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Waziri Adio’s ‘The Arc of the Possible’: a critique by Nextier

Governance issues in Nigeria are always on the front burner in public discourse. It just has to be so because the prevailing socio-political and economic landscape of the country has not shown evidence of efficient management of public resources. As part of it contribution to navigate Nigeria out of the woods, public policy think-tank – Nextier – has opted to dissect the memoirs of a public official who left footprints in the service of the nation, to see what can be gleaned, learnt and deployed in strategic public governance.

Nextier’s development discourse is a platform for engaging with deep thinkers on Africa’s development challenges and how their work can help rebuild the continent. In this, Mr. Patrick Okigbo, Nextier’s founding partner, engaged with Mr. Waziri Adio to discuss his memoir: The Arc of the Possible.

The discourse featured key insights from Mr Waziri’s tenure as the executive secretary of Nigeria’s Extractive Industries Transparency Initiative (NEITI). The conversation centred around getting things done and the importance of defining and adhering to one’s values in a public service career. Key insights from the discourse are highlighted below.

Creating Public Value: Mr. Waziri adopted Mac Moore’s management philosophy of creating public value. This concept demands managers with an entrepreneurial mindset to aggressively seek opportunities to create value. It also involves developing a measurement system, establishing a base of authorisation, support and financing and developing the operational capacity required to produce results.

In the case of NEITI, Mr. Waziri identified that NEITI’s audit reports always lagged behind schedule and that the recommendations were not implemented. He expanded the agency’s work to include policy analysis and advocacy to address these problems.

The Human Side of Management: Leadership involves getting the right people on board, getting everyone to align on the same mission and equipping them with the necessary tools to get things done. Having the right people on board entails strengthening the civil service recruitment system to attract hardworking and competent people. It also involves preparing technical experts from other sectors to understand the public sector’s tradition, pace, and processes. Furthermore, the chief executive must ensure that everyone aligns with the organisation’s vision. To achieve this consensus, Mr Waziri employed a leadership by example model. He provided proof of concept and opportunities for learning and impactful work.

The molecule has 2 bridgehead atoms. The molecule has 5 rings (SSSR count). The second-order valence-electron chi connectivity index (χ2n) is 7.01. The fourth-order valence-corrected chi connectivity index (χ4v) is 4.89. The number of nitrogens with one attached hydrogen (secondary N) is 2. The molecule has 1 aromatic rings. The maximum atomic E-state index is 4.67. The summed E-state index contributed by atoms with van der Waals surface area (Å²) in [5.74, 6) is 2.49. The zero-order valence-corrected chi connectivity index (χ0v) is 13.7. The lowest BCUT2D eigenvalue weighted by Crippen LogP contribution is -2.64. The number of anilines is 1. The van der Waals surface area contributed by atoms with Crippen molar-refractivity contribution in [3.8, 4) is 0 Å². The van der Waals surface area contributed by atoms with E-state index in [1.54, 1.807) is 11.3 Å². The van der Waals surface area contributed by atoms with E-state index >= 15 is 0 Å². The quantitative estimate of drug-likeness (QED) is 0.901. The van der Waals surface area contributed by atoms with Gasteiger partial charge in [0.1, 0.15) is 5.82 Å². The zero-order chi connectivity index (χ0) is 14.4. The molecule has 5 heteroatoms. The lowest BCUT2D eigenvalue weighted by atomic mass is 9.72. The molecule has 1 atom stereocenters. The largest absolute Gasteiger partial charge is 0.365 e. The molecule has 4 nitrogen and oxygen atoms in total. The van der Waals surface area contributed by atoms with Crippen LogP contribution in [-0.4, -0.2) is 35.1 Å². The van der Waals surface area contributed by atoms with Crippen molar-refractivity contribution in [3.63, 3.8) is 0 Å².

Getting things done; the right theory of change: NEITI’s theory of change that transparency leads to accountability and subsequently good governance closely models Justice Luis Brandeis’s theory that publicly shining a light on the government’s inefficiencies leads people to rise and demand change. NEITI has been successful in driving reforms in the extractive sector. However, it would need to bridge the linkages between transparency, accountability, and good governance to make further progress. Such linkages are important because for people to demand action, they must have the capacity to understand the information in the open and to ask the right questions.

Getting things done; the right stakeholder engagement system: Public managers must understand how and why change occurs. Furthermore, they must be skilled in the act of political management. Managers must find the right strategy to engage with authorities. While at NEITI, Mr. Waziri employed evidence and strategic engagements to drive change. He employed this system because he realised that sometimes leaders don’t listen because the message is unclear or other things are engaging their attention. So, leaders need to employ innovative ways to get evidence across to the key stakeholders responsible for driving the required result.

The Arc of the Possible discussed rich insights and examples for getting things done in Nigeria’s public sector. However, Mr Waziri acknowledged the limits of personal examples to drive sustainable change. System-wide change requires a top-down effort.

Mr. Waziri rightly captioned this in the clause: “Individual example is key, but the environment is king. However, Mr Waziri advised young people to develop relevant knowledge and skills, develop a service mindset, clarify their values and build mental toughness to withstand the pushback from the entrenched constituency deeply invested in sustaining the dysfunctional status quo.

Written by ExpressDay

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